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Sue Iamamoto - Memories of Warfare in Contemporary Bolivia

 Sue Iamamoto - Memories of Warfare in Contemporary Bolivia

Sue Iamamoto, PhD Candidate

Primary Supervisor: Professor James Dunkerley

Since my MA research, undertaken in the Department of Political Science of the University of São Paulo, Brazil, I have been studying the dynamics between social rebellions and national identity in Bolivia. With this objective, I came to Queen Mary in 2011 to pursue a PhD degree in Politics. I chose Queen Mary  because the university offered me the opportunity to work with  high level academic staff and the ability to research my combined interests in Latin American politics, nationalism, warfare studies and collective memories.

During the MA, I studied the different discourses on nationhood during the Bolivian Constitutional Assembly in 2007, which set the basis of the constitutionalisation of a Plurinational State (a Portuguese version of the MA thesis can be found here).

It was a moment of reframing the idea of the Bolivian nation, following a period of intense social struggles demanding popular control of natural resources (such as natural gas and water) and a better representation of the indigenous majority in the political arena. This period covered the first few years of this century, from 2000 to 2005.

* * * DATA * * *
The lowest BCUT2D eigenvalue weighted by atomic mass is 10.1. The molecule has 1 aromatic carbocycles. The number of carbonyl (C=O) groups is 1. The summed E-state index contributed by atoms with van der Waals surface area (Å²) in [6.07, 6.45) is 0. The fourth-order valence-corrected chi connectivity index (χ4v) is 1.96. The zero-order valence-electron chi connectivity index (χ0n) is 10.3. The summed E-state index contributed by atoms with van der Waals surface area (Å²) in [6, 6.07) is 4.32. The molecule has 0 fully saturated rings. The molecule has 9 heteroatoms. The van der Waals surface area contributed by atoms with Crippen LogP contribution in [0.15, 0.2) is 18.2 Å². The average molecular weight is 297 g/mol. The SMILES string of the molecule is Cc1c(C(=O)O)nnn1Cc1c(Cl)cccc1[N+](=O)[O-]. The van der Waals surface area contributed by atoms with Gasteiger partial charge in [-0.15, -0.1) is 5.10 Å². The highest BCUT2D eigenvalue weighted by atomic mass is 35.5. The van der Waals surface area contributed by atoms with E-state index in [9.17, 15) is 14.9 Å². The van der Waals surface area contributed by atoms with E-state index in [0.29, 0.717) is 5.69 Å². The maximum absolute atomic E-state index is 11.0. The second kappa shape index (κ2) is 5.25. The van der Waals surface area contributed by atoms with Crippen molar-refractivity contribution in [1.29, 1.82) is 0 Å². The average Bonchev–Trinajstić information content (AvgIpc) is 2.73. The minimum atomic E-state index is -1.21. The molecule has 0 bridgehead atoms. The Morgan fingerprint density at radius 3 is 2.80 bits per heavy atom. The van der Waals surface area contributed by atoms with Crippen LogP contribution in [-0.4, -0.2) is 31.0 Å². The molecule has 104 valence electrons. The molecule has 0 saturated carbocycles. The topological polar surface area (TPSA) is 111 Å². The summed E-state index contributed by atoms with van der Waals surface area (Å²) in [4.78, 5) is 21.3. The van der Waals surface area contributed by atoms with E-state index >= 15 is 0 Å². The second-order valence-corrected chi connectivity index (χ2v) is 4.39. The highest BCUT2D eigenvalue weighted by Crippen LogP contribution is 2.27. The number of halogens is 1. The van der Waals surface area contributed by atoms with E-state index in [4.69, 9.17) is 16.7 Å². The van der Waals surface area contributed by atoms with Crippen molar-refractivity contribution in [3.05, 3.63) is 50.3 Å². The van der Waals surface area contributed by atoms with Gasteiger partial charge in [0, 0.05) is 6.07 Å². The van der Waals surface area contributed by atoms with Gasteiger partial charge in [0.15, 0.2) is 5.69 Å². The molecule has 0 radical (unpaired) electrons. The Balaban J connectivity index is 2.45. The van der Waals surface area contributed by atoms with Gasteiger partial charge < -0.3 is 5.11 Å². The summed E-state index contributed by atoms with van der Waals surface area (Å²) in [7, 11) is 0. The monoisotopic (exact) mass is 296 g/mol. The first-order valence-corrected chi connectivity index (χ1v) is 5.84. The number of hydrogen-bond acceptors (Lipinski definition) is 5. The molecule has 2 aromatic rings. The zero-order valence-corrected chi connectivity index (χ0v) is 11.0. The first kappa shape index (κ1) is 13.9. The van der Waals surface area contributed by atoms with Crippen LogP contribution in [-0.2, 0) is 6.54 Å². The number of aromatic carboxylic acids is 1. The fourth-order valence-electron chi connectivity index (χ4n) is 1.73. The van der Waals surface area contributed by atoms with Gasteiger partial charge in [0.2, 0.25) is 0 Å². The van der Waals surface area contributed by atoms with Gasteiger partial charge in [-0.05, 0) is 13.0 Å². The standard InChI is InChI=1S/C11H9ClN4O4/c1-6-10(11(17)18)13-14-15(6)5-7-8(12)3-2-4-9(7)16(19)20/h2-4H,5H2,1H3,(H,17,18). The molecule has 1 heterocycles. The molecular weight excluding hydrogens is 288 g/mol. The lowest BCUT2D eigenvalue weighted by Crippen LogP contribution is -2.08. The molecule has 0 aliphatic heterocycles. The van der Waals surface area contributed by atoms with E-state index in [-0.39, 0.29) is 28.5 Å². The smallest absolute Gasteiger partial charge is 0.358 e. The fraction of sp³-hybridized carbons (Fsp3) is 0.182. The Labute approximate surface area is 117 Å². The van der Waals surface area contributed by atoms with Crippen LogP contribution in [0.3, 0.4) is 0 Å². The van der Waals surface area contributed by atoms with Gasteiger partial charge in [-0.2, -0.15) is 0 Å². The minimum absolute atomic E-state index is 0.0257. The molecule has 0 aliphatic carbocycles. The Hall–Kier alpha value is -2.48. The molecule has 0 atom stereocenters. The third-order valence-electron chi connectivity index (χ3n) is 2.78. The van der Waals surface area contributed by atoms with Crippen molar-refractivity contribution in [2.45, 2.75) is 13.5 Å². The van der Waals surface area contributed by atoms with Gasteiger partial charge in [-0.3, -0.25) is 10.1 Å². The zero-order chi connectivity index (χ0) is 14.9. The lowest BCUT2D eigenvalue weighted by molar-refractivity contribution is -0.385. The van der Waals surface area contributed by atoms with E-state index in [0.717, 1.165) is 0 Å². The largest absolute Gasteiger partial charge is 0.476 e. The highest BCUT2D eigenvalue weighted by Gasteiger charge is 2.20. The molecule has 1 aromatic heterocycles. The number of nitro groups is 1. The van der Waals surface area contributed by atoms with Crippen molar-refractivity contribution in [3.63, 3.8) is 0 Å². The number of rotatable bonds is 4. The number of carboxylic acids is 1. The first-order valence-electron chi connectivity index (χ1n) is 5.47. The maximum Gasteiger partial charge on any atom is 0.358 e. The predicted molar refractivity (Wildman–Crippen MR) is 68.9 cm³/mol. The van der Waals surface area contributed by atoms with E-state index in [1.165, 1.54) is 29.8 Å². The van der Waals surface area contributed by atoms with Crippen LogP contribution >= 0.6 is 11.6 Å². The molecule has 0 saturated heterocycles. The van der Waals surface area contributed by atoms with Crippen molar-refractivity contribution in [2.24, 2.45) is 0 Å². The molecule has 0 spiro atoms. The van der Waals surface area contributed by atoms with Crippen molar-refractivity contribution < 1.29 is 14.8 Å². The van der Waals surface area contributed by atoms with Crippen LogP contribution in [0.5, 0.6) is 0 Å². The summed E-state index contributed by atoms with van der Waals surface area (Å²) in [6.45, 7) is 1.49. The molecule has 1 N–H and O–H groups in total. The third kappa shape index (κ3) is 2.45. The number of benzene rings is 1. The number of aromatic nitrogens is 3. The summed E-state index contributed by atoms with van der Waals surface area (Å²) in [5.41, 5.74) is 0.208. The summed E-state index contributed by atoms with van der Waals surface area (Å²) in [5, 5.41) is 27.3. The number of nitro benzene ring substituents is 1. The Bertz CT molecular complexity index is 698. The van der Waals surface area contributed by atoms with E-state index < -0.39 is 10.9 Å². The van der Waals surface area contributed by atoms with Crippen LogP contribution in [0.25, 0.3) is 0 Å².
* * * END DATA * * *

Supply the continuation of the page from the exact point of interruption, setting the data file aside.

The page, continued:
My current research investigates the discourses of nationhood that boosted the social struggles during those years, paying particular attention to how past rebellions and wars (ie: the National Revolution in 1952, the Chaco War in the 1930s, the Pacific War in the nineteenth century) were read during this new political context. On a broader level, it explores the role of collective memories of those events in framing the way a society relates to its state.

Regarding its methodology, the research includes thirteen months of fieldwork in Bolivia (October 2012 to November 2013), which combines archive research, participant observation, and interviews with social activists. It will compare regions particularly active between 2000 and 2005: neighbourhoods, syndicates and rural communities in the cities of El Alto, Achacachi and Potosí.

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